[Olpc-open] Working on a repository system for Nepal's OLPC pilot

tekelsey at gmail.com tekelsey at gmail.com
Thu Dec 13 09:41:19 EST 2007

I am not an expert but have been impressed with what I witnessed of subversion. I think that there was also an earlier post about another system that might open up as an extension of the local filesystem.

Perhaps you might wish to create a wiki page, "content repositories", and a page linking to it called "content repository", to catch search terms, and put brief bullets on there with profiles of systems, as well as a link to the nepal project.

-----Original Message-----

From:  Bryan Berry <bryan.berry at gmail.com>
Subj:  [Olpc-open] Working on a repository system for Nepal's OLPC pilot
Date:  Thu Dec 13, 2007 7:35 am
Size:  2K
To:  library <library at lists.laptop.org>; olpc-open <olpc-open at lists.laptop.org>

I have put a lot of work these two weeks into building a prototype
library for Nepal's pilot of OLPC. It is my understanding from an e-mail
conversation with S.J. that OLPC hasn't decided on a repository system
for the library. For the time being I am much more concerned about the
back-end of the library than the user interface. I don't think that it
will be incredibly hard to design a simple user interface for kids to
search a repository. The harder part is to find a powerful back-end that
will be able to accommodate our needs as they grow over time.

I have posted an image of the prototype on to OLE Nepal's blog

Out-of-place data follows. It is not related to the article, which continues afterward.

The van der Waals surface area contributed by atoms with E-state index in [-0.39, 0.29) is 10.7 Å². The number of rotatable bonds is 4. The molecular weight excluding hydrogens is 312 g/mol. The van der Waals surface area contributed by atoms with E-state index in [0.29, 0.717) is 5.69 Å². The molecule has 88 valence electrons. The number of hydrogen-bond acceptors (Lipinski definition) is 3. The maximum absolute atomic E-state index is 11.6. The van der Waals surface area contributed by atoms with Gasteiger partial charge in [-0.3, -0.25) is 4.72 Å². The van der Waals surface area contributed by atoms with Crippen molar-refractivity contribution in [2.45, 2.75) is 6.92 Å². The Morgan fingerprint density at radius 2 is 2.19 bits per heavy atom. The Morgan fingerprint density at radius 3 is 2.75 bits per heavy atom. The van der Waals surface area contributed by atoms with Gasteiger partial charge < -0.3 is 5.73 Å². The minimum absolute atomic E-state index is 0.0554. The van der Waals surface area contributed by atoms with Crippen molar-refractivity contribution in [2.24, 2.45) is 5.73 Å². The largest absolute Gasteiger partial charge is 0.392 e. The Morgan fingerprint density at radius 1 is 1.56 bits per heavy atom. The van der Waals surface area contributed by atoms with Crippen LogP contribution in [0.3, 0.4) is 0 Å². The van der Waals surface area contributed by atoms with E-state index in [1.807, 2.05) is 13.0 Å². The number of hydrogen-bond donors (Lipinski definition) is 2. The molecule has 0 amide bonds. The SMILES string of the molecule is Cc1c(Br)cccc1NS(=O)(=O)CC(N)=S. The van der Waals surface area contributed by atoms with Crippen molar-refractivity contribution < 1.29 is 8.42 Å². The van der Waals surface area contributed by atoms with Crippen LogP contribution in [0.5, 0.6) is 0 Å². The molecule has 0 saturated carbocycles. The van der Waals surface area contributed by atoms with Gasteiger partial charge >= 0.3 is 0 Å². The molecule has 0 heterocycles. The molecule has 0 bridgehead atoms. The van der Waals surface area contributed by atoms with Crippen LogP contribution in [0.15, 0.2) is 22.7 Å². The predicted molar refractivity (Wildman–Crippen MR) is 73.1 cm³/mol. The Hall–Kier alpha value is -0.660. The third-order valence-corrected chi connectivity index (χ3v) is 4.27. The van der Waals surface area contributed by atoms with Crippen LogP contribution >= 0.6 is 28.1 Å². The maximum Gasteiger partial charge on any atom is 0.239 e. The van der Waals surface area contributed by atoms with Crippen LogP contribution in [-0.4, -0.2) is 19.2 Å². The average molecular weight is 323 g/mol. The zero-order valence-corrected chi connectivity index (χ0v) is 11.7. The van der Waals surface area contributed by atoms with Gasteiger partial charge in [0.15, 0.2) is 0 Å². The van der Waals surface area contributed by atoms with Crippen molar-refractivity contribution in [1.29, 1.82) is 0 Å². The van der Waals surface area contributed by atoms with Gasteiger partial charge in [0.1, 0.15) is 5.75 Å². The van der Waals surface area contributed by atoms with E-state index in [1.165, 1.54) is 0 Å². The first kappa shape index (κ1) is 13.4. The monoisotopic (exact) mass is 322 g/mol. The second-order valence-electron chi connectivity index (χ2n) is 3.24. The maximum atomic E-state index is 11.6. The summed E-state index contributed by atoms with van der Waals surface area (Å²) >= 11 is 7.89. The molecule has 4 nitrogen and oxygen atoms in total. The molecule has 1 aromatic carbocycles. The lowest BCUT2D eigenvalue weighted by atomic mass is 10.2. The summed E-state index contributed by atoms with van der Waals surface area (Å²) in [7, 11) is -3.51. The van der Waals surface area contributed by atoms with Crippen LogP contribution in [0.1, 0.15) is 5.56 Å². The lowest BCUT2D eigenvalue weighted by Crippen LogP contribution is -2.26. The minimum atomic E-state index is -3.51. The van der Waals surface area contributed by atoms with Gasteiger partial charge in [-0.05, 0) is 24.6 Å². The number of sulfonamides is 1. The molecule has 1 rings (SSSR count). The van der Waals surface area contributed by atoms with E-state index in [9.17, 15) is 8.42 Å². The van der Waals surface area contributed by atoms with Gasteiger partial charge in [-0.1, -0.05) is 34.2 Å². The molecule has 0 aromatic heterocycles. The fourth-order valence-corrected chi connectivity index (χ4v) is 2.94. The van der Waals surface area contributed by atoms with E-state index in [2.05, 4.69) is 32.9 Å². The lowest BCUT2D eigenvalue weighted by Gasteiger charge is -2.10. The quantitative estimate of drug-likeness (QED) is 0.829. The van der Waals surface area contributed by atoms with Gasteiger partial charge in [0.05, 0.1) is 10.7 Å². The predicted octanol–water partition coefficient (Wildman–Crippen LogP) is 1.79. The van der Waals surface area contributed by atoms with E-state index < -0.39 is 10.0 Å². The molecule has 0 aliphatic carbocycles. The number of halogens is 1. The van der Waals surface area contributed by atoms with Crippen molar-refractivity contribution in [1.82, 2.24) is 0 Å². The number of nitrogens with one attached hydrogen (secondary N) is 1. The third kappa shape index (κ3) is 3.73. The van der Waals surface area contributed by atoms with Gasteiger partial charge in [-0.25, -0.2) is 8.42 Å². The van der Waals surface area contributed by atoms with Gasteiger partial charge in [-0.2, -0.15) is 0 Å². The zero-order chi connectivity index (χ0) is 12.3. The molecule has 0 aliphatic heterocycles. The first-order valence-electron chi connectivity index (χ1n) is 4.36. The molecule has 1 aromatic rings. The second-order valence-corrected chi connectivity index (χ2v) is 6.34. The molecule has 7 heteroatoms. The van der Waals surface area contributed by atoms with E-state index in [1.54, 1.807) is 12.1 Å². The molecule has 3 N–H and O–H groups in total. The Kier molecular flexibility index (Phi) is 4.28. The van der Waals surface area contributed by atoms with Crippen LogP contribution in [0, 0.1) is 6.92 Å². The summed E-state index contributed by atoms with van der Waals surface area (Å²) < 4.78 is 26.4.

I think this current UI will be good for teachers. I will need a much
simpler one for kids.

After some cursory research, there appear to be three leading
open-source repository systems


Dspace -- used in OpenCourseWare, and

fedora -- not to be confused with Fedora Linux 

I will also be testing out the DiVA repository set up by SF State some
time next week, thanks to Sameer Verma. I had to get something up and
running by this Friday (Dec. 14th) per a self-imposed deadline.

Being the incredibly lazy person that I am, I did not go to the trouble
of installing and testing each one of these repositories. Instead I
spent half a day reading reviews, blog posts, and news group discussions
comparing various repository packages. After reading this evaluation of
the leading three repository systems and watching this video, I decided
to try out fedora.

After many painful hours I got fedora set up. Actually, it is quite easy
to set up fedora, which is a pure web service. I found installing the
most popular UI Fez rather difficult to get set up. I see this
decoupling of service and UI as a strong positive in fedora's favor. We
need a very simple kid-friendly UI for kids, a more advanced one for
teachers, and a very advanced one for the people who will load materials
into the library. 

I would love to hear from someone who actually knows about repository

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